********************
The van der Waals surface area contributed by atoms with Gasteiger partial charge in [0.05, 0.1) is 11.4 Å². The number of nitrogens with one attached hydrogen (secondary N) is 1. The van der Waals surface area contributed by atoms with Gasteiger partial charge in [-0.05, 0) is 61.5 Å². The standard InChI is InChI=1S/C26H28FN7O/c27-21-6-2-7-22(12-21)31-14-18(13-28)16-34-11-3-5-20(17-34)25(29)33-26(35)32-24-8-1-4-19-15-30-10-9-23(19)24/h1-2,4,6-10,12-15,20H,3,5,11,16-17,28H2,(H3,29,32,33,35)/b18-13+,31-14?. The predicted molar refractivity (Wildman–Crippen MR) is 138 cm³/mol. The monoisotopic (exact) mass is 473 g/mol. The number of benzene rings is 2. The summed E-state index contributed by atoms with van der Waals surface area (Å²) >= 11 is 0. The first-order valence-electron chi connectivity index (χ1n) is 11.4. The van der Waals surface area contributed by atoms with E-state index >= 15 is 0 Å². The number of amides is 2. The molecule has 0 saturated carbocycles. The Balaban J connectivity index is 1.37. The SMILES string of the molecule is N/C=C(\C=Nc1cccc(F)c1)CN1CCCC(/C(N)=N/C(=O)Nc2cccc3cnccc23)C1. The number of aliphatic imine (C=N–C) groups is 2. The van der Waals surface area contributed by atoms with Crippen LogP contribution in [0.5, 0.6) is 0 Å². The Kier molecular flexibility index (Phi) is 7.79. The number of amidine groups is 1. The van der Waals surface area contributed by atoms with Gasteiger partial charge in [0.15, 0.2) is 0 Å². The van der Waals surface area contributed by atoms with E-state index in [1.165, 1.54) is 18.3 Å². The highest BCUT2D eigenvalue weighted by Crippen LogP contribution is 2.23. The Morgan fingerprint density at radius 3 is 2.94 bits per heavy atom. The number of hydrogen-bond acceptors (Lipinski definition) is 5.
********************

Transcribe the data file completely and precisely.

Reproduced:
The van der Waals surface area contributed by atoms with Gasteiger partial charge in [0.05, 0.1) is 11.4 Å². The number of nitrogens with one attached hydrogen (secondary N) is 1. The van der Waals surface area contributed by atoms with Gasteiger partial charge in [-0.05, 0) is 61.5 Å². The standard InChI is InChI=1S/C26H28FN7O/c27-21-6-2-7-22(12-21)31-14-18(13-28)16-34-11-3-5-20(17-34)25(29)33-26(35)32-24-8-1-4-19-15-30-10-9-23(19)24/h1-2,4,6-10,12-15,20H,3,5,11,16-17,28H2,(H3,29,32,33,35)/b18-13+,31-14?. The predicted molar refractivity (Wildman–Crippen MR) is 138 cm³/mol. The monoisotopic (exact) mass is 473 g/mol. The number of benzene rings is 2. The summed E-state index contributed by atoms with van der Waals surface area (Å²) >= 11 is 0. The first-order valence-electron chi connectivity index (χ1n) is 11.4. The van der Waals surface area contributed by atoms with E-state index >= 15 is 0 Å². The number of amides is 2. The molecule has 0 saturated carbocycles. The Balaban J connectivity index is 1.37. The SMILES string of the molecule is N/C=C(\C=Nc1cccc(F)c1)CN1CCCC(/C(N)=N/C(=O)Nc2cccc3cnccc23)C1. The number of aliphatic imine (C=N–C) groups is 2. The van der Waals surface area contributed by atoms with Crippen LogP contribution in [0.5, 0.6) is 0 Å². The Kier molecular flexibility index (Phi) is 7.79. The number of amidine groups is 1. The van der Waals surface area contributed by atoms with Gasteiger partial charge in [0.15, 0.2) is 0 Å². The van der Waals surface area contributed by atoms with E-state index in [1.165, 1.54) is 18.3 Å². The highest BCUT2D eigenvalue weighted by Crippen LogP contribution is 2.23. The Morgan fingerprint density at radius 3 is 2.94 bits per heavy atom. The number of hydrogen-bond acceptors (Lipinski definition) is 5.